Thursday, September 21, 2017

Revised Section 66(d) amendment bill sent back to Amyotha Hluttaw

After making revisions to the bill amending the Telecommunications Law, the Pyithu Hluttaw has sent it back to the Amyotha Hluttaw, which initiated the bill.

The debate on the bill started in the Amyotha Hluttaw on July 13, and the bill was approved on August 2. The Pyithu Hluttaw debated and made more revisions and sent the bill back to the Amyotha Hluttaw.

Amyotha Hluttaw Director General U Lwin Oo said on Sunday that under legislative procedure, one Hluttaw proposes a bill and another Hluttaw discusses it, and if no revisions are made, the bill can then be sent to the Pyidaungsu Hluttaw for final approval. But if any revisions are made, the bill has to be sent back to the Hluttaw that originated the bill for further discussion.

The Amyotha Hluttaw proposed to replace “Not more than 3 years imprisonment” with “Less than 3 years imprisonment” with an aim to make violation of 66(d) a bailable offence, because punishment of 3 years imprisonment or more is not bailable, said U Tun Tun Hein, chair of the Pyithu Hluttaw Joint Bill Committee.

“The amendment will make it easier to change it into a bailable offence,” he said.

However, Pyithu Hluttaw MP U Tin Htwe and others said it should be amended to “Not more than 2 years imprisonment”, and the revision was agreed to by the bill committee.

“We want 66(d) to be bailable. So, we revised it according to the people’s wishes, but it is not possible to abolish it completely,” Bill Committee secretary U Kyaw Soe Lin said.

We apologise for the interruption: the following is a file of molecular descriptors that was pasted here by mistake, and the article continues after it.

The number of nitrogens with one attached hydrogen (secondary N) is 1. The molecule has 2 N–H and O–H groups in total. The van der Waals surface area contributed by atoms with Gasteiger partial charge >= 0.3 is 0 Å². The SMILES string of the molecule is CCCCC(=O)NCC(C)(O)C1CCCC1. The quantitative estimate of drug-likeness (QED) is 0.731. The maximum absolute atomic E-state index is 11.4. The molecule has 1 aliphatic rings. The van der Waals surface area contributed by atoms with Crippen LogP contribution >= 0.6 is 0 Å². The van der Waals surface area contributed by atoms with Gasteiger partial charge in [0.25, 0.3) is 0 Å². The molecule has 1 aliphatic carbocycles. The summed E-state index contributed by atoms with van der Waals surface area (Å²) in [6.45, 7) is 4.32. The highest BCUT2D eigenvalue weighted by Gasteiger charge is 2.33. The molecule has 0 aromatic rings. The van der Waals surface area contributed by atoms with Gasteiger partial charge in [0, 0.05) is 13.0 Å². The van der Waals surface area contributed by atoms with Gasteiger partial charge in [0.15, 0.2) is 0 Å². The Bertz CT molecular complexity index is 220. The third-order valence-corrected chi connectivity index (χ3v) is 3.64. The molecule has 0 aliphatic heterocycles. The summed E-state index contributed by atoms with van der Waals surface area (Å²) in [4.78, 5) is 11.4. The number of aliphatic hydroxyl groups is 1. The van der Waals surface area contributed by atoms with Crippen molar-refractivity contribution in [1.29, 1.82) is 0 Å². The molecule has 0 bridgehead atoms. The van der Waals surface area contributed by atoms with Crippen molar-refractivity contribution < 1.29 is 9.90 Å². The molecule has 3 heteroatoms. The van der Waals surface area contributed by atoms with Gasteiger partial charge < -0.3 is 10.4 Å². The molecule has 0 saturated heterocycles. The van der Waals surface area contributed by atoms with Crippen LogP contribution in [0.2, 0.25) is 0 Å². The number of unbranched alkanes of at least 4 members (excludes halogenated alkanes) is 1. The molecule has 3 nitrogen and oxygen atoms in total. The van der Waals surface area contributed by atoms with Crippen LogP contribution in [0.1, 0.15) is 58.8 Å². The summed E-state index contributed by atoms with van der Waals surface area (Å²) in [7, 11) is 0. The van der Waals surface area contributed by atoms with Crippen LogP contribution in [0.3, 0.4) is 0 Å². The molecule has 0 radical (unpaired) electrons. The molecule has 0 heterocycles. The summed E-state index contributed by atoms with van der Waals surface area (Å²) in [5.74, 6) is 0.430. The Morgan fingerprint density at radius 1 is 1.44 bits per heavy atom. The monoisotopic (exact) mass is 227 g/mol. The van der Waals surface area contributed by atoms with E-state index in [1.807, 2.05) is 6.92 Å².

Although people have called for section 66(d) to be abolished, both Hluttaws want to maintain it with less severe punishment and making it a bailable offence. MP U Aung Kyaw Kyaw Oo said on August 18 that section 66(d) does not conform with the 2008 Constitution and penal code, so it should be abolished.

“Section 66(d) is now as notorious as the 1950 Emergency Provisions Act, the Law to Safeguard the State Against the Dangers of Those Desiring to Cause Subversive Acts (1975) and overnight guest registration (Ward or Village tract administration law), which were exploited to make trouble for the people,” he said.

U Tun Tun Hein responded, “Absolute freedom of speech cannot be found even in democratic nations. No one has total freedom of speech. Freedom is in accordance with existing laws. The Telecommunications Law is an existing law and thus freedom will have to comply with that law.”

Moreover, the word “defamation” should not be removed, he added. “If we remove the wording ‘defamation’, it will encourage defamation on communication networks, which will have adverse effects,” he said.

A total of 88 cases had been filed under 66(d) through August 17, according to a statement by a research team for the amendment of the Telecommunications Law.

During the previous government, there were seven such cases, of which five were judged. Under the new government, defendants in four cases have been detained without bail. The cases include seven filed by the Tatmadaw, seven by the NLD, and eight by intermediaries for insulting State Counsellor Daw Aung San Suu Kyi. Eleven cases have been filed against the media and 17 journalists are facing trial, the researchers said.